Land trust plans restoration for new Camp Polk addition

June 19, 2012
Land trust plans restoration for new Camp Polk addition

By Craig Eisenbeis

6/19/2012 11:23:00 AM 


Sitting right on Whychus Creek and snuggled between Camp Polk Road and the Land Trust's existing Camp Polk Meadow Preserve are six acres of wetlands that are now part of the preserve. Land Trust officials plan to "actively and permanently manage the property as part of Camp Polk Meadow Preserve. Initial restoration work will focus on removing existing structures on the property and restoring the adjacent wetlands. The Land Trust will also work to restore native aspen, cottonwood, and pine stands."

Sarah Mowry, the Land Trust's outreach director, explained, "In terms of future plans for the property, we hope to begin restoration soon. We are planning to remove the current structures on the site as soon as we have funding to do the associated wetland restoration. We'd like to do the restoration and structure removal together to limit the invasive weeds that might move in."

Although the availability of funding remains the controlling issue, Mowry hopes that restoration could begin as early as this fall. Much of the ground that the buildings now sit on is underlain with springs that originally created natural wetlands on the site. "The springs are even under the structures," said Mowry. "Literally, you can see them bubbling out around the garage, and there are wetland plants that are growing in the grassy lawn."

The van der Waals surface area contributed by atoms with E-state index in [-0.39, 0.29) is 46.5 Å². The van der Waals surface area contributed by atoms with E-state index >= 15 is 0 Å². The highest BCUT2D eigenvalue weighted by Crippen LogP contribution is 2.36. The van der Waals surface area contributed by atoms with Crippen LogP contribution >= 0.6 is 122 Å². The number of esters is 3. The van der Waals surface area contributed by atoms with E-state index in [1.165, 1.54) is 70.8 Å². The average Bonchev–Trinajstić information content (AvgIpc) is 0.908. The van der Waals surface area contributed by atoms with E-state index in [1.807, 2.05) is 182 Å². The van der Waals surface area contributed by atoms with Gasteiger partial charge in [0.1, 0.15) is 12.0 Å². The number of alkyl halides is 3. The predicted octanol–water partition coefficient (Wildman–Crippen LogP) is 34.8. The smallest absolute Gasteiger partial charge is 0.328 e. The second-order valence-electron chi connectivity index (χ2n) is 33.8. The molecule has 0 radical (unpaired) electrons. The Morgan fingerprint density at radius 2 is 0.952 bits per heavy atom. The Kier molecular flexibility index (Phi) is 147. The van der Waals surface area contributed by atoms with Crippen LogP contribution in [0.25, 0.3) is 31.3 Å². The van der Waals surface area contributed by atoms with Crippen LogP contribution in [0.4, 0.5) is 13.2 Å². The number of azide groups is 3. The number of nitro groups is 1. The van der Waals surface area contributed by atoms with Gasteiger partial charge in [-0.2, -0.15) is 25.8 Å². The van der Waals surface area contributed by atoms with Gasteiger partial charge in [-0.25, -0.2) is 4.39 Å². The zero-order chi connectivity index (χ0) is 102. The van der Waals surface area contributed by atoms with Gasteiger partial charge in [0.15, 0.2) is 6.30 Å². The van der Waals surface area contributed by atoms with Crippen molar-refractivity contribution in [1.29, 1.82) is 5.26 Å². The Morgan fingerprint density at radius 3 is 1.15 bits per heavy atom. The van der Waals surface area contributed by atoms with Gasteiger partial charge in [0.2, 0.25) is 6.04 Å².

Restoring the homesite to a natural condition will further enhance the entire area's habitat and biodiversity. Historically, the site was home to complex wetlands and beaver ponds. Although much attention has been focused on improved stream habitat for the reintroduction of salmon and steelhead to Whychus Creek, the new addition is also expected to enhance bird and wildlife habitat for all of the preserve.

More than 150 species of birds have been recorded on the Camp Polk Preserve, and more than a third of that number have been observed on the six acres of the new Pond addition.

The new section of the preserve is referred to as the "Pond Addition," not because a pond is present or planned, but because Pond is the surname of the family that lived on the site for many years. Elmer Pond was the most recent resident, and his mother once owned much of Camp Polk Meadow. Elmer was quite pleased to have his property end up as part of the Land Trust's preserve and is looking forward to seeing the site returned to its natural state.

Mowry said that the Pond Addition will be managed as part of the main meadow, which means that public access will be limited to organized tours conducted by the Land Trust. The area, however, is visible from Camp Polk Road near the bridge over the creek and from the public viewing area at the Hindman Springs interpretive site at the western edge of the preserve, near the Camp Polk Cemetery.

The entrance sign for the public viewing area is on Camp Polk Road about a half mile east of the Wilt Road junction. Camp Polk Road is the county extension of Locust Street and passes by the Sisters Airport.

Although public access to the majority of the preserve is limited, free tours may be scheduled by contacting the Deschutes Land Trust. To sign up for a tour or for further information contact 541-330-0017 or visit

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An aerial view of a body of water.